Vee (Emma Roberts), short for Venus, has the chance to go to a prestigious college, she has been accepted and all she needs to do is click on the link in the message they have sent her to set the wheels of her application in motion - but she is scared. Scared of failing, scared of not taking the opportunity, scared of grabbing the bull by the horns and embracing life, so when she becomes aware her best friend Sydney (Emily Meade) has been doing precisely that, she begins to wonder why she cannot do the same. For example, there's this boy she likes, but she has never plucked up the courage to so much as speak to him, whereas Syd would stride straight up to him and do that without a second thought. If only there was a confidence builder Vee could use...
Yeah, if only she could find her nerve - hey! That’s the name of an online game that Syd has been playing to further her aims to be famous, and that is going very well as the point of it is to gather as many followers as possible, all of whom watch her escapades on their phones or computers. As you may have guessed, this was akin to the nineties thriller The Game, only featuring more of a social conscience as it called into question the very purpose of gaining attention on the internet, which according to this was the goal of every millennial now. Mind you, when everyone, not only the youths, were glued to their phones in the twenty-first century, the filmmakers might have had a point.
This was an adaptation of a young adult novel by Jeanne Ryan, brought to you by hipster directing team Henry Joost and Ariel Schulman who had made waves on the movie scene initially with their "is it real or not?" documentary Catfish. This proved they had continued to keep taking the pulse of what would be a talking point online, by essentially making a story about talking points online, but while it was perhaps more fashionable to bemoan the state of the world that was more caught up in what happened on whatever screen was to hand rather than experiencing life first hand, Nerve was not necessarily lacking a brain in its head. It even went to the extent of condemning what it first appeared to be celebrating.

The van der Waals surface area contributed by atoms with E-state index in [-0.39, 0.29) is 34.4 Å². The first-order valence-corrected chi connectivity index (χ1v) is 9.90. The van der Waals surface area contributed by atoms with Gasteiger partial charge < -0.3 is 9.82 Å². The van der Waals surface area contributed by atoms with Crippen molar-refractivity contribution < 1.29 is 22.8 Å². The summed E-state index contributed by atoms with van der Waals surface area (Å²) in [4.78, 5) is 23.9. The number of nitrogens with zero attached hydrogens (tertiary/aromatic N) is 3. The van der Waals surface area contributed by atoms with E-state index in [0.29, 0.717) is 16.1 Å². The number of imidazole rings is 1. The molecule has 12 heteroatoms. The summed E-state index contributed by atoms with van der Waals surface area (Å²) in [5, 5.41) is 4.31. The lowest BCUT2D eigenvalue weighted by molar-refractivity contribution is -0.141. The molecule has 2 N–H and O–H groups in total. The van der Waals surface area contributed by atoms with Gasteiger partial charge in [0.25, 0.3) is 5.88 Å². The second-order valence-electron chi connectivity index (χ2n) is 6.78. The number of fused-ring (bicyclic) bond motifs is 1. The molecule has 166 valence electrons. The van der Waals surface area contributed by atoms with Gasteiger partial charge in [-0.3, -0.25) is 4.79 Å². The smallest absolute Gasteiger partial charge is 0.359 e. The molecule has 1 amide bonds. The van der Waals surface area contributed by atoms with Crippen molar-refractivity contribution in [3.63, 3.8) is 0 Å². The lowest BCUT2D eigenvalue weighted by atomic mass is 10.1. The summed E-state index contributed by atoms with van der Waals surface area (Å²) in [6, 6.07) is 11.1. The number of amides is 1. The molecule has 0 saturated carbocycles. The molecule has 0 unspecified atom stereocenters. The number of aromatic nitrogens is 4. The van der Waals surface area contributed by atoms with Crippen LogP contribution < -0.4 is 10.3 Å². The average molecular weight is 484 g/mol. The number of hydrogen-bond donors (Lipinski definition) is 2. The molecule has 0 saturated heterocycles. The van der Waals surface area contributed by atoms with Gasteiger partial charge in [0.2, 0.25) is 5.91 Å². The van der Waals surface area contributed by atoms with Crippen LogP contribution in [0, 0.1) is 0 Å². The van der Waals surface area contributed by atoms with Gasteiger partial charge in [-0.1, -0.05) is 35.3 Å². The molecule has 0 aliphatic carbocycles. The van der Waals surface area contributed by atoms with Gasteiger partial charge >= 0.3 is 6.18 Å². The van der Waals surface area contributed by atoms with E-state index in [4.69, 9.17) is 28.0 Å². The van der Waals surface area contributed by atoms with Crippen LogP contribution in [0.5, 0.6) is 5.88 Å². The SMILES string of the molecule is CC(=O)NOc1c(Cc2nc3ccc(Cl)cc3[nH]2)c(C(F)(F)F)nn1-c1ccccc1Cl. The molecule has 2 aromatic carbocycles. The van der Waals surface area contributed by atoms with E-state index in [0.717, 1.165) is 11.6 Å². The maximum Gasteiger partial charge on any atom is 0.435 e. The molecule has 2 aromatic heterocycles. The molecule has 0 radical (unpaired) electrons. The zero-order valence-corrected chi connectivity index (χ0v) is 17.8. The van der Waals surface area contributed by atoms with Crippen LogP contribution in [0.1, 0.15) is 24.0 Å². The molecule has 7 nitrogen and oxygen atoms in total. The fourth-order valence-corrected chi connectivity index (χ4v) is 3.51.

Not that it would go as far as dismissing out of hand the social media and communication that an online community could bring, indeed it found much to celebrate, though you might observe there was no way the film was going to bite the hand that fed it, and as the film progressed it was quite content with the idea that no matter how much danger Vee put herself in for the entertainment of anonymous others, it remained an improving experience for her. That was possibly because the game encouraged her to go through real world adventures rather than lazily watching and commenting without much responsibility to herself or anyone else, so again, the film was not going to criticise its main plotline for getting Vee out of the house. Remember the fuss over Pokemon Go? This did not agree it was a negative game.
Mind you, Pokemon Go did not encourage its players to break the law, even if rules of social decency were at times casualties, and Nerve had a crowd thinking up often illegal dares, or at least dares that would place somebody's life in danger. Once Vee has signed up (with a financial incentive for each task completed) she finds herself behaving in a liberating set of activities, shocking herself that she would take them as far as she does, again playing an audience surrogate: she kisses strangers, tries on expensive dresses and guides a blindfolded motorbike rider through busy New York streets so you don't have to. Was that not the essence of watching a thriller like this, to enjoy the main character's actions at a safe remove, aware that things would not work out the way they did in movies should you try it yourself? By the time the plot was heavy-handedly hauling internet bullying over the coals, a predictable but not irrelevant twist, it wanted you to have a think about how you conducted yourself online, more zeitgeist material, but kinetically presented in an otherwise light and fast paced little item. Music by Rob Simonsen.